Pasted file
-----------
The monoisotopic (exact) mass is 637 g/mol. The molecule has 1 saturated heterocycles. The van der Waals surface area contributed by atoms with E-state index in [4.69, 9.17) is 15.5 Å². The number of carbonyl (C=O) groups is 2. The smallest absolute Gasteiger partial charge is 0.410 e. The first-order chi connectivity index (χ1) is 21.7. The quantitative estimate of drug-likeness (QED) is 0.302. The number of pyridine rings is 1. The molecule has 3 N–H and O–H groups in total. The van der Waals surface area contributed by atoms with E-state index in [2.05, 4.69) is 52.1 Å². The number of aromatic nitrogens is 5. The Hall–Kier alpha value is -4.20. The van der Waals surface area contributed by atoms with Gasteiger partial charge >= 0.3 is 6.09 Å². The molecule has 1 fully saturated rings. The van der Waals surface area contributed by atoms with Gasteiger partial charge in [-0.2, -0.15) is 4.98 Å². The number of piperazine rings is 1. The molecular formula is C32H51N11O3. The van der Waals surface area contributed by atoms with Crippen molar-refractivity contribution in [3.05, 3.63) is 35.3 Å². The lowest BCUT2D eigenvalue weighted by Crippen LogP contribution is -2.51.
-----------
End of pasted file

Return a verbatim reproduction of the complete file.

The monoisotopic (exact) mass is 637 g/mol. The molecule has 1 saturated heterocycles. The van der Waals surface area contributed by atoms with E-state index in [4.69, 9.17) is 15.5 Å². The number of carbonyl (C=O) groups is 2. The smallest absolute Gasteiger partial charge is 0.410 e. The first-order chi connectivity index (χ1) is 21.7. The quantitative estimate of drug-likeness (QED) is 0.302. The number of pyridine rings is 1. The molecule has 3 N–H and O–H groups in total. The van der Waals surface area contributed by atoms with E-state index in [2.05, 4.69) is 52.1 Å². The number of aromatic nitrogens is 5. The Hall–Kier alpha value is -4.20. The van der Waals surface area contributed by atoms with Gasteiger partial charge >= 0.3 is 6.09 Å². The molecule has 1 fully saturated rings. The van der Waals surface area contributed by atoms with Gasteiger partial charge in [-0.2, -0.15) is 4.98 Å². The number of piperazine rings is 1. The molecular formula is C32H51N11O3. The van der Waals surface area contributed by atoms with Crippen molar-refractivity contribution in [3.05, 3.63) is 35.3 Å². The lowest BCUT2D eigenvalue weighted by Crippen LogP contribution is -2.51.